Saving for a goal gave him the responsibility of having his own money, the chance to make choices (like buying one big item over smaller ones) and the patience required to save — all of which will help set him on the lifelong savings path.
7. You let your kids borrow your credit card
Why it's the wrong move: According to a new CreditCards.com survey, more than half of young people use plastic over cash — even for purchases totaling less than $5.
"Credit cards don't hurt the way parting with actual cash does," Baehr says. So sanctioning this type of spending early on certainly won't do you — or your kids — any favors.
The better move: Keep kids cash-only to force them to learn hard-stop budgeting.
Call me retro, but when I sent my teenage daughter back-to-school shopping, I only gave her cash to spend. And it worked: When her purchases rang up to $8 more than the amount of money she had in her wallet, there wasn't any "overdraft protection" to cover the difference, and she had to put back a blouse.
So wait until your kid is in college — junior year, if possible — to introduce a credit card. And be sure to instill this key lesson: You should only charge what you can afford to pay in full each month.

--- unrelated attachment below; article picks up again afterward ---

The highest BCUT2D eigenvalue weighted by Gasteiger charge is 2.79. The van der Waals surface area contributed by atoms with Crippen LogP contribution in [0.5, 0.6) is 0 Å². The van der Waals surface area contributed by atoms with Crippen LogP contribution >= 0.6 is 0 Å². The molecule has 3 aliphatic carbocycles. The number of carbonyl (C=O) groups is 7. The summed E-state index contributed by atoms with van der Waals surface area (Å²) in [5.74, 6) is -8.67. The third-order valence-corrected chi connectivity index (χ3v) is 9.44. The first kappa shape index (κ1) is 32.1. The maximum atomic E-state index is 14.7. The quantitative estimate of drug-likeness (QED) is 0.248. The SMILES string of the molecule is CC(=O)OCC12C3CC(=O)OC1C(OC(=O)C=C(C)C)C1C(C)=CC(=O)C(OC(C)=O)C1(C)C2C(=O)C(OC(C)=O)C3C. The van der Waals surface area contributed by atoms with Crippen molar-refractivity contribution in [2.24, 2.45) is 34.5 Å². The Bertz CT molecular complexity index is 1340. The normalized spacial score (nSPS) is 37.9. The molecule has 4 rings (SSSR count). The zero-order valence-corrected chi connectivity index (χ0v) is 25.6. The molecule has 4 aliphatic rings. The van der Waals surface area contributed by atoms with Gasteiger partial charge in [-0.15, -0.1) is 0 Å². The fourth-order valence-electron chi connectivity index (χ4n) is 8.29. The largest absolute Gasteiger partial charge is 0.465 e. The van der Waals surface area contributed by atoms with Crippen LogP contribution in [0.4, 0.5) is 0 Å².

8. You avoid talking about paying for college
Why it's the wrong move: Dodging this topic will leave your family with sticker shock and few solutions — unless you get started early. Financial aid guru and Edvisors.com publisher Mark Kantrowitz has estimated that the average class of 2014 grad will owe a record $33,000 in student loans. Fortunately, this is a burden we can help prevent.
The better move: Parents start to sweat when I say this, but we must begin talking about college when kids are in the ninth grade. And it needs to be a serious, brass tacks conversation that covers a few key points: How much will you contribute? How much in loans is your kid willing to take on? What are some schools that could work within your family's budget? (You can use College Scorecard to compare university costs.)
This discussion should be positive — "look at all the great choices!" — and serve to motivate your kid to earn top grades early in high school so she can apply for scholarships later on.
9. You often gripe about your job
Why it's the wrong move: Venting about your awful day at the office might help you blow off steam, but it also could be giving your kid a negative view of work.
A University of Michigan study found that parents' feelings about their own jobs play a vital role in whether their kids see work as a job, a career or a calling. For example, if both parents view their work as a calling, teens are likely to follow suit. Remember that kids are like sponges — they absorb everything.
The better move: Pay attention to how you talk about your job. Even if you don't love it, you can probably say that it's better to have one than the alternative scenario.
"It is important for kids to appreciate that adults face challenges at work, just as they do at school, and that even adults need to vent at times," Cummins says. "But continual griping, with no positive spin, can make them loathe the very idea of growing up. After all, look what Mom and Dad are going through every day!"
So change your job (if you can) to something you love, or find the thing you love about your current job — and emphasize that.